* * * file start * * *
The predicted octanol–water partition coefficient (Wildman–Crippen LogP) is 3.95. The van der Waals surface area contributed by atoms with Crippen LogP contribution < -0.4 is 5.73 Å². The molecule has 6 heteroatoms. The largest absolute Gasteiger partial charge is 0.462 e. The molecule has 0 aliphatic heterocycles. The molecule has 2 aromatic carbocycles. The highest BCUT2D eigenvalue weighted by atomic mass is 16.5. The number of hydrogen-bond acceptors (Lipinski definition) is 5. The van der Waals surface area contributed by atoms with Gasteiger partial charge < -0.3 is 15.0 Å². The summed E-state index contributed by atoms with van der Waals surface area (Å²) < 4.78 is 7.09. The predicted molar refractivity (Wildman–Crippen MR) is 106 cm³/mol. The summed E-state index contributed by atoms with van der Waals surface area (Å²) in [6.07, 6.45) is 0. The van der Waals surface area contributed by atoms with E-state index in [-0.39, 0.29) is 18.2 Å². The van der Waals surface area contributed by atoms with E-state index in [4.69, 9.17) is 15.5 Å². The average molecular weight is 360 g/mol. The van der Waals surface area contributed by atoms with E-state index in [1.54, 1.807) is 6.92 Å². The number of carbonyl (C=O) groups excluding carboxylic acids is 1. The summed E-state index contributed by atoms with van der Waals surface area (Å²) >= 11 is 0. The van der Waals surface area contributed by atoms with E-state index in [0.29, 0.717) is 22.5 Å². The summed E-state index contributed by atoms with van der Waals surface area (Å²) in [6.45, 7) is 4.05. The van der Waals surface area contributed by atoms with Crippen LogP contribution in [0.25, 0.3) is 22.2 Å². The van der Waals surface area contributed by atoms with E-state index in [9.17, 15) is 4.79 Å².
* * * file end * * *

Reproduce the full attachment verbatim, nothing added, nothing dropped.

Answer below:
The predicted octanol–water partition coefficient (Wildman–Crippen LogP) is 3.95. The van der Waals surface area contributed by atoms with Crippen LogP contribution < -0.4 is 5.73 Å². The molecule has 6 heteroatoms. The largest absolute Gasteiger partial charge is 0.462 e. The molecule has 0 aliphatic heterocycles. The molecule has 2 aromatic carbocycles. The highest BCUT2D eigenvalue weighted by atomic mass is 16.5. The number of hydrogen-bond acceptors (Lipinski definition) is 5. The van der Waals surface area contributed by atoms with Gasteiger partial charge < -0.3 is 15.0 Å². The summed E-state index contributed by atoms with van der Waals surface area (Å²) < 4.78 is 7.09. The predicted molar refractivity (Wildman–Crippen MR) is 106 cm³/mol. The summed E-state index contributed by atoms with van der Waals surface area (Å²) in [6.07, 6.45) is 0. The van der Waals surface area contributed by atoms with E-state index in [-0.39, 0.29) is 18.2 Å². The van der Waals surface area contributed by atoms with E-state index in [4.69, 9.17) is 15.5 Å². The average molecular weight is 360 g/mol. The van der Waals surface area contributed by atoms with E-state index in [1.54, 1.807) is 6.92 Å². The number of carbonyl (C=O) groups excluding carboxylic acids is 1. The summed E-state index contributed by atoms with van der Waals surface area (Å²) >= 11 is 0. The van der Waals surface area contributed by atoms with E-state index in [0.29, 0.717) is 22.5 Å². The summed E-state index contributed by atoms with van der Waals surface area (Å²) in [6.45, 7) is 4.05. The van der Waals surface area contributed by atoms with Crippen LogP contribution in [0.25, 0.3) is 22.2 Å². The van der Waals surface area contributed by atoms with E-state index in [9.17, 15) is 4.79 Å².